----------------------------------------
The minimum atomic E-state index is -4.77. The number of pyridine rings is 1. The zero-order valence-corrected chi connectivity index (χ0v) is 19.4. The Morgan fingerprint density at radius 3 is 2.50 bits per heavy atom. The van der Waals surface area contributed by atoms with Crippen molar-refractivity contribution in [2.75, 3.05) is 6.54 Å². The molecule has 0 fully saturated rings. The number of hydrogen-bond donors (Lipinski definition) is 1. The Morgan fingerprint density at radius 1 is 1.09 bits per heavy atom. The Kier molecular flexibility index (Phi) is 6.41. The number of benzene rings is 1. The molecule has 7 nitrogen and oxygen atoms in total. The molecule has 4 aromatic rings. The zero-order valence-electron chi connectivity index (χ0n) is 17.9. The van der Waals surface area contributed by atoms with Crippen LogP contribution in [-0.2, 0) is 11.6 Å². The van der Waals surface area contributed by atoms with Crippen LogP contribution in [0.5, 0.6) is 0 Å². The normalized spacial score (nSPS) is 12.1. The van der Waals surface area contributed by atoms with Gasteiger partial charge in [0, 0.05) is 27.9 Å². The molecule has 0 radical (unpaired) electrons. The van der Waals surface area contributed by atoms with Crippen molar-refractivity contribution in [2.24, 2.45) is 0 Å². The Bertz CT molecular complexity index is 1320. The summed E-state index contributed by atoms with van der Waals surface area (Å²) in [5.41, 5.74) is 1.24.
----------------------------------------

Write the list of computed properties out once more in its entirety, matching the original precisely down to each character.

The minimum atomic E-state index is -4.77. The number of pyridine rings is 1. The zero-order valence-corrected chi connectivity index (χ0v) is 19.4. The Morgan fingerprint density at radius 3 is 2.50 bits per heavy atom. The van der Waals surface area contributed by atoms with Crippen molar-refractivity contribution in [2.75, 3.05) is 6.54 Å². The molecule has 0 fully saturated rings. The number of hydrogen-bond donors (Lipinski definition) is 1. The Morgan fingerprint density at radius 1 is 1.09 bits per heavy atom. The Kier molecular flexibility index (Phi) is 6.41. The number of benzene rings is 1. The molecule has 7 nitrogen and oxygen atoms in total. The molecule has 4 aromatic rings. The zero-order valence-electron chi connectivity index (χ0n) is 17.9. The van der Waals surface area contributed by atoms with Crippen LogP contribution in [-0.2, 0) is 11.6 Å². The van der Waals surface area contributed by atoms with Crippen LogP contribution in [0.5, 0.6) is 0 Å². The normalized spacial score (nSPS) is 12.1. The van der Waals surface area contributed by atoms with Gasteiger partial charge in [0, 0.05) is 27.9 Å². The molecule has 0 radical (unpaired) electrons. The van der Waals surface area contributed by atoms with Crippen molar-refractivity contribution in [2.24, 2.45) is 0 Å². The Bertz CT molecular complexity index is 1320. The summed E-state index contributed by atoms with van der Waals surface area (Å²) in [5.41, 5.74) is 1.24.